Employee demand for the iPhone, plus the device's support for EAS, put Apple in position to grab some of RIM's share of the smartphone market
Apple's iPhone will soon be more enterprise-ready than it's ever been, thanks to this summer's iPhone 2.0 software update, which will provide a number of business-friendly email features. (See Paul Thurrott's "iPhone, Welcome to the Enterprise" and Paul Robichaux's "iPhone Gets EAS, and Other Recent Exchange Server News" for more information about the iPhone 2.0 announcements.) There are signs that Research In Motion (RIM) is taking the iPhone seriously as a competitor to the RIM BlackBerry, as reported in yesterday's New York Times in "BlackBerry’s Quest: Fend Off the iPhone".
If the iPhone is in position to grab some of the BlackBerry's share of the business smartphone market, it's the small-to-midsized business (SMB) segment that will probably be most receptive to the iPhone's allure. RIM BlackBerry is in "in a heap of trouble," says Paul Robichaux, Windows IT Pro senior contributing editor and messaging expert. "Apple is indeed trying hard to attract enterprise users—thus their licensing of Exchange ActiveSync (EAS). They may not steal many seats from organizations that have already bought BlackBerry Enterprise Server (BES) software, but I guarantee they'll pick up lots of RIM's clients in small and mid-market organizations."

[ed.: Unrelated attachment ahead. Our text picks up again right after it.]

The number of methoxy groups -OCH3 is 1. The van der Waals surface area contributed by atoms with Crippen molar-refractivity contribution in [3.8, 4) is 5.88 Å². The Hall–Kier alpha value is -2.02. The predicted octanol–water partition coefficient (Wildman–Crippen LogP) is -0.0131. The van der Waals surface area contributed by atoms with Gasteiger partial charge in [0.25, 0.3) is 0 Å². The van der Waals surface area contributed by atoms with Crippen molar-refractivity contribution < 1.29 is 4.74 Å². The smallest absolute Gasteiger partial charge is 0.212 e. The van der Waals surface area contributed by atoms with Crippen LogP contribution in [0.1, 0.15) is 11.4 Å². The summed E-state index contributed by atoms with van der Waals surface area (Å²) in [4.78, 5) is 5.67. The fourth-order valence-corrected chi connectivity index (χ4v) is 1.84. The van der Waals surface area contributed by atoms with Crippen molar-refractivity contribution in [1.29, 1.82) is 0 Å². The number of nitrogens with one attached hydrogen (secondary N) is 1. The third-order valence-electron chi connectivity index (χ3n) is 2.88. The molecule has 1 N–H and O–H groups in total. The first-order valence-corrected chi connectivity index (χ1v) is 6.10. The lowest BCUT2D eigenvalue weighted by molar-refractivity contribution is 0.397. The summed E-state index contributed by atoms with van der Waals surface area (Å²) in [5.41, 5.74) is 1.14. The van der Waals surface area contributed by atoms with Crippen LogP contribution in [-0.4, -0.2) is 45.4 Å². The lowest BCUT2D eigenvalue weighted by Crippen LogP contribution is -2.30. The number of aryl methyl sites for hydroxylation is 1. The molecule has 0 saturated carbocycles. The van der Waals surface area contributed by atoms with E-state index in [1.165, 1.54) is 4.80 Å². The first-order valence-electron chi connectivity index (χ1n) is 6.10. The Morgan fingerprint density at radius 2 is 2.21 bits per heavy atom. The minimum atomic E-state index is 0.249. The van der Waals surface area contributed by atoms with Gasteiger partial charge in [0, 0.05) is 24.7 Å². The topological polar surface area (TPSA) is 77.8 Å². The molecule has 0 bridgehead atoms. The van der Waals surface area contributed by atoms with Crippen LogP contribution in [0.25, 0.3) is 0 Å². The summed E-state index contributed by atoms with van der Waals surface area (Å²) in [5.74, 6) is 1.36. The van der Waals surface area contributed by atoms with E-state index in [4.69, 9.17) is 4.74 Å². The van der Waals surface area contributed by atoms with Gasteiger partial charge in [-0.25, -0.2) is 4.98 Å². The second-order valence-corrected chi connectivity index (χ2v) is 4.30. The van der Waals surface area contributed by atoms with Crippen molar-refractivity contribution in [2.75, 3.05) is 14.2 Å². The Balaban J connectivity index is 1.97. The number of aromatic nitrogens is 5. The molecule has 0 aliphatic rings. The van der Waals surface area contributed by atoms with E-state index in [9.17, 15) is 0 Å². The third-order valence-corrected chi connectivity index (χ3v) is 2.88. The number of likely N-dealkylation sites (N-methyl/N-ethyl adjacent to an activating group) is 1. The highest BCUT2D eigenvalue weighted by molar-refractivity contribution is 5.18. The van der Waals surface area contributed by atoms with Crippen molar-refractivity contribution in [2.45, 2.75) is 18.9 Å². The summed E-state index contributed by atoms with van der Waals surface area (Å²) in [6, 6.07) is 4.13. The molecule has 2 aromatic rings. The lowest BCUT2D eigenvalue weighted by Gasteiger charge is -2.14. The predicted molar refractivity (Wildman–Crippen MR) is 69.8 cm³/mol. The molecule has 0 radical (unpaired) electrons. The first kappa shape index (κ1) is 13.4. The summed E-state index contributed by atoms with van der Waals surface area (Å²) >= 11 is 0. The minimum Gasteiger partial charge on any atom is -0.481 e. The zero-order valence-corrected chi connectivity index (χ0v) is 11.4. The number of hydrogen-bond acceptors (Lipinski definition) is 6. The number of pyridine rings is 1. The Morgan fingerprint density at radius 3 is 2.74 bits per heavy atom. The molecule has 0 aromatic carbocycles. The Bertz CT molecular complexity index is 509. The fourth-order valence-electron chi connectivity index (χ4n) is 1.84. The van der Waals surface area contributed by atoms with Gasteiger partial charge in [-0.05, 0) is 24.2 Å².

The Times article takes a subtle dig at business smartphone users, referring to them as "e-mail-obsessed professionals." But, as Robichaux notes, Apple seems to recognize that it's precisely those sorts of mobile business users that could give the iPhone a significant piece of the smartphone market. He expects to see a wave of SMB users bringing iPhones into the enterprise once Apple makes the EAS implementation of iPhone available. "In lots of organizations, people can buy their own mobile devices (or get a department/workgroup manager to buy them)," Robichaux says. "The iPhone is so much more usable and functional than any of RIM's current devices that I don't think there will be much demand for them once the iPhones get working push email."